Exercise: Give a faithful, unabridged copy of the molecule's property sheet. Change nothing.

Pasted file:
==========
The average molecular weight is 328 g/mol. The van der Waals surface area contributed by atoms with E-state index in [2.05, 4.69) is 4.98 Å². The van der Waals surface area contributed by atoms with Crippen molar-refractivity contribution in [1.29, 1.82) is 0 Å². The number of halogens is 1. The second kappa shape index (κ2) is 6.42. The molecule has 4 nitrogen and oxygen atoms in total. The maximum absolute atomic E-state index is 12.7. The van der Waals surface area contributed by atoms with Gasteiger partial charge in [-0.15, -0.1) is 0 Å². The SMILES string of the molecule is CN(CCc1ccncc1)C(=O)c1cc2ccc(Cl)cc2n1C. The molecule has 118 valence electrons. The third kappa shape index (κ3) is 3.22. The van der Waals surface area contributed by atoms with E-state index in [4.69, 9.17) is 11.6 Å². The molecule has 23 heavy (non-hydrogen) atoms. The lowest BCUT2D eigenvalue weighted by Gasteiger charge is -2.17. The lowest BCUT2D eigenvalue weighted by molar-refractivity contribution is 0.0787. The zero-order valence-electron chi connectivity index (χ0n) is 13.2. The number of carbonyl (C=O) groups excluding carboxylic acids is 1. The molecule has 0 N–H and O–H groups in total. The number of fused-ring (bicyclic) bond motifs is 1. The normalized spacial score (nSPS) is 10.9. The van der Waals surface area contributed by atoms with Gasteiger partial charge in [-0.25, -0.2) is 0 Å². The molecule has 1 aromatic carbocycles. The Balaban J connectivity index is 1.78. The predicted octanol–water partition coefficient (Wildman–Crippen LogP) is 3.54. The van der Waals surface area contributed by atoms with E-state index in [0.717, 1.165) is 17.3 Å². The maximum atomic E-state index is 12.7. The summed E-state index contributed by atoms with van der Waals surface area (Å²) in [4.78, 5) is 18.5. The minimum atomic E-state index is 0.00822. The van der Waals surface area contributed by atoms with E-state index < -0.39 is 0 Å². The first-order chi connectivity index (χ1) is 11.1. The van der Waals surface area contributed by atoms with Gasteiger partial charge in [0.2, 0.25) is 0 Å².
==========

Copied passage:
The average molecular weight is 328 g/mol. The van der Waals surface area contributed by atoms with E-state index in [2.05, 4.69) is 4.98 Å². The van der Waals surface area contributed by atoms with Crippen molar-refractivity contribution in [1.29, 1.82) is 0 Å². The number of halogens is 1. The second kappa shape index (κ2) is 6.42. The molecule has 4 nitrogen and oxygen atoms in total. The maximum absolute atomic E-state index is 12.7. The van der Waals surface area contributed by atoms with Gasteiger partial charge in [-0.15, -0.1) is 0 Å². The SMILES string of the molecule is CN(CCc1ccncc1)C(=O)c1cc2ccc(Cl)cc2n1C. The molecule has 118 valence electrons. The third kappa shape index (κ3) is 3.22. The van der Waals surface area contributed by atoms with E-state index in [4.69, 9.17) is 11.6 Å². The molecule has 23 heavy (non-hydrogen) atoms. The lowest BCUT2D eigenvalue weighted by Gasteiger charge is -2.17. The lowest BCUT2D eigenvalue weighted by molar-refractivity contribution is 0.0787. The zero-order valence-electron chi connectivity index (χ0n) is 13.2. The number of carbonyl (C=O) groups excluding carboxylic acids is 1. The molecule has 0 N–H and O–H groups in total. The number of fused-ring (bicyclic) bond motifs is 1. The normalized spacial score (nSPS) is 10.9. The van der Waals surface area contributed by atoms with Gasteiger partial charge in [-0.25, -0.2) is 0 Å². The molecule has 1 aromatic carbocycles. The Balaban J connectivity index is 1.78. The predicted octanol–water partition coefficient (Wildman–Crippen LogP) is 3.54. The van der Waals surface area contributed by atoms with E-state index in [0.717, 1.165) is 17.3 Å². The maximum atomic E-state index is 12.7. The summed E-state index contributed by atoms with van der Waals surface area (Å²) in [4.78, 5) is 18.5. The minimum atomic E-state index is 0.00822. The van der Waals surface area contributed by atoms with E-state index < -0.39 is 0 Å². The first-order chi connectivity index (χ1) is 11.1. The van der Waals surface area contributed by atoms with Gasteiger partial charge in [0.2, 0.25) is 0 Å².